Fasten Your Seat Belts For This Parade

Minnesota 2nd District Congressman Jason Lewis-Podcast 647 is a slice of life, interviewing the congressman on a gorgeous summer evening in Mobile Podcast Command as we roll through the parade. We talk about his concerns and challenges as a first term congressman. Two talk radio guys can cover a lot of ground, so fasten your seat belts for this parade.

Devil’s In The Details

New Congressmen are inundated with detail when it comes to legislation pending, and bills they’ve voted on. Especially interesting and relevant to me is the higher level of detail in Congressman Lewis’ answers versus Jason Lewis the candidate.

2018 Depends On This Congress Acting

One point the congressman makes is very important. He feels strongly for republicans, of which he is one, that this congress has to act. Lewis is looking to actions candidates in the 2018 cycle can point to as essential to a successful ‘re-elect’. We’ll see. Thanks again to the congressman and the people of Lakeville, Minnesota

Sponsored by Ryan Plumbing of Saint Paul and X Government Cars

Minnesota 2nd District Congressman Jason Lewis-Podcast 647

 

A Southern Ohio Mining Town Decays-Podcast 640

A Southern Ohio Mining Town Decays-Podcast 640 hits home, for me. Glouster Ohio is home to most of my family on my dad’s side. It’s been a long time since I visited. You hear a lot of talk these days about how towns like this are struggling. I’ve seen a lot of towns and cities on America’s back roads. Seems like this is one of the most challenged places I’ve been to.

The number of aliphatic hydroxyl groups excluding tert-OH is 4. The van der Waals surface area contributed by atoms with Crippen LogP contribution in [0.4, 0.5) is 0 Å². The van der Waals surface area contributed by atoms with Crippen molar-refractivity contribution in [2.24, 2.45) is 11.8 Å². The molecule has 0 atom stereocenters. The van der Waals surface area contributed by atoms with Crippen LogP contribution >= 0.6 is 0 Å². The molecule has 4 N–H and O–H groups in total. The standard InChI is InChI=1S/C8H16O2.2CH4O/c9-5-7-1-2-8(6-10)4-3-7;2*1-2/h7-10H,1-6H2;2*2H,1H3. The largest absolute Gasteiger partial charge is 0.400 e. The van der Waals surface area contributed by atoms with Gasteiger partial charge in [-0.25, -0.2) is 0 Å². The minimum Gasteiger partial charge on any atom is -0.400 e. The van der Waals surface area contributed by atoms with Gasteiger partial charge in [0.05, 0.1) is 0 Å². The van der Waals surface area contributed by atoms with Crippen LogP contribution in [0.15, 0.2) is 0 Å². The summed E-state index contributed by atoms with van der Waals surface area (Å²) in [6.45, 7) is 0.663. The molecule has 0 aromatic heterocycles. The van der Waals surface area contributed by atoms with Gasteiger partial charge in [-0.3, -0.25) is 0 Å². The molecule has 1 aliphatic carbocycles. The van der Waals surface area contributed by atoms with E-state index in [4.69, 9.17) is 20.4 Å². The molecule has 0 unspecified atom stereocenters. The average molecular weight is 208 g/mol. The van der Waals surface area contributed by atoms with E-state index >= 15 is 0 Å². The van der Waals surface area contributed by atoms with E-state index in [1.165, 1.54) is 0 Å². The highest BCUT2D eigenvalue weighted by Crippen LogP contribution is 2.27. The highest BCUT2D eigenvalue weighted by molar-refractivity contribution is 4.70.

King Coal

For over a hundred years it’s been all about coal mines in this part of the country. Back in the day, the idea was to get the coal out of the ground. Period. Companies didn’t care about the environment in those days and I would assume they didn’t care too much about their employees. This part of Ohio is the scene of mining disasters and pitched battles when the unions began organizing workers in the early twentieth century. My grandfather told me people carried guns in Glouster like the old west. My dad and uncle confirmed that story. In A Southern Ohio Mining Town Decays-Podcast 640.

Better Days

The Buckingham Coal Mine still exists a few miles from Glouster. There’s talk about opening a mine closer to town. I imagine there are still miners here. On the other hand, Glouster has been better days. I know there are people in town working to save it. As I walked the streets I wonder why this town decays while other small towns a few miles away seem to thrive. In conclusion, now I understand my Grandfather’s drive to get to a better place.

Sometimes Things Don’t Work Out

One thing you learn from travel is things don’t always work out. Glouster is already on a list of America’s most forlorn places. Especially relevant is the idea that this is the kind of town hit hardest by movement away from coal. Maybe that will change. In A Southern Ohio Mining Town Decays-Podcast 640. (Editor’s Note: In this podcast I refer to the location of a mining disaster as Mill City. It is, in fact, Millfield. A few miles away from Glouster. My apologies.)

Sponsored By Brush Studio.

A Southern Ohio Mining Town Decays-Podcast 640

Podcast 589-Celebrity Worship

Podcast 589-Celebrity Worship-When The Famous Become Gods